From Massachusetts, USA:
My daughter, age 3 years and 11 months, is being worked up for diabetes. She is adopted, therefore we have no family history information. She is of Eurasian descent.
She has had a sinus infection on-off for 2 months, recently having an ear infection and is on 20-day antibiotic therapy. She had a febrile illness, diagnosed as probable flu, with temps 103-105 in the midst of this week.
Her doctor checked her urine as routine and found 2+ sugar and 1+ ketones. A lab serum level 1 hour later showed a blood sugar of 114 and negative for ketones. Her glycohemoglobin was 6.3% with the range normal high of 5.9%. Her urine for the past 2 days has been negative for glucose and trace for ketones. She always has a phenomenal appetite, eats everything healthy, and drinks well. Weight 38 1/4 lbs. Her appetite and thirst have been slightly diminished with this illness. The other night with an elevated temperature, she wet her bed twice (the first time of any bed wetting in 8-9 months.) We have a scheduled appointment for a glucose tolerance test in 5 days.
I am no doubt anxious and concerned. What are your thoughts about this situation? I can only wait but would benefit from info. I hear much about prediabetic conditions. Would she be a candidate for "antibody" or other such testing to see if she will develop Type 1 diabetes? And, to save her from trauma during the glucose tolerance test, can finger stick measurements be done of her glucose versus. serum levels (drawing serum if the fingerstick is too high)?
We know that the pancreas is slowly failing for months or years before the blood sugar becomes abnormal in children who develop insulin dependent diabetes. Whenever anyone (diabetic or non-diabetic) has an infection, he needs to make more insulin to keep the blood sugar normal. If your child's pancreas is failing, it may be able to make enough insulin to keep the blood sugar normal when she is not sick, but may not be able to make extra insulin to keep the blood sugar normal during illness. Thus, it is possible that intermittently high blood sugars may occur during illness before the blood sugar becomes permanently abnormal. The slight elevation of hemoglobin A1C (if done in a reliable lab) is suggestive that your daughter may have other undiagnosed episodes of high blood sugars and may be developing diabetes.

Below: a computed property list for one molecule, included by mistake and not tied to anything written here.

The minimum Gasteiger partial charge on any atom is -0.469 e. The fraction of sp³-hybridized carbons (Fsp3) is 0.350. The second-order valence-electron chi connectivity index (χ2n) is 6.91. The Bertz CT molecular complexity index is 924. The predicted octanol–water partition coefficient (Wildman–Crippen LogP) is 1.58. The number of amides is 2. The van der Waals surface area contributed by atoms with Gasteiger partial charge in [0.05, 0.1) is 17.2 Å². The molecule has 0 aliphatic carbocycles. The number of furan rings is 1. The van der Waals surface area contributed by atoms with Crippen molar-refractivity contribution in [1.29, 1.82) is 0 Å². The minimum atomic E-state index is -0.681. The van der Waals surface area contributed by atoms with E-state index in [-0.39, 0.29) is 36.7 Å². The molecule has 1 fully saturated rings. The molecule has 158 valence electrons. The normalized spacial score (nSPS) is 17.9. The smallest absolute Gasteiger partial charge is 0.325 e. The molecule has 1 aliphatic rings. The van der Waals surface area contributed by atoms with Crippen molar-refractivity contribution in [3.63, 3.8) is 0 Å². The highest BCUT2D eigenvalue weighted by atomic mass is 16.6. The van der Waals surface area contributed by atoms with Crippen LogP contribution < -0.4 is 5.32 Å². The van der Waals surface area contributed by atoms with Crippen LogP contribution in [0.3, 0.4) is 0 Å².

On the other hand, occasionally children may temporarily develop a mildly elevated blood sugar during an illness. Studies have shown that only 25% of these children go on to develop permanently abnormal blood sugars (diabetes) if this only happens once and lasts a short time.
If antibody testing is done, and is abnormal, it would be very likely that your child is in the process of developing diabetes.
There are pros and cons of doing a glucose tolerance test at this time which you must discuss with your own physician. I usually do suggest that at the least, you test your child's urine for sugar, especially when she is sick and the blood sugar is most likely to be elevated. Confirming that the blood sugar is elevated when there is sugar in the urine is important, as some children spill sugar in the urine when the blood sugar is normal (renal glycosuria). A home meter is useful if the blood sugar is over 200 and you are using it accurately, but is not accurate enough to distinguish a normal blood sugar from a minimally elevated blood sugar.
By the way, over 90% of children who develop diabetes and who know their relatives do not have a family history of diabetes, so don't worry that you don't know if any biological relatives had diabetes.
Good luck, and be sure to stay in close contact with your daughter's physician.
Original posting 9 Dec 96
Last Updated: Tuesday April 06, 2010 15:08:51
This Internet site provides information of a general nature and is designed for educational purposes only. If you have any concerns about your own health or the health of your child, you should always consult with a physician or other health care professional.
This site is published by Children With Diabetes, Inc, which is responsible for its contents.
© Children with Diabetes, Inc. 1995-2014. Comments and Feedback.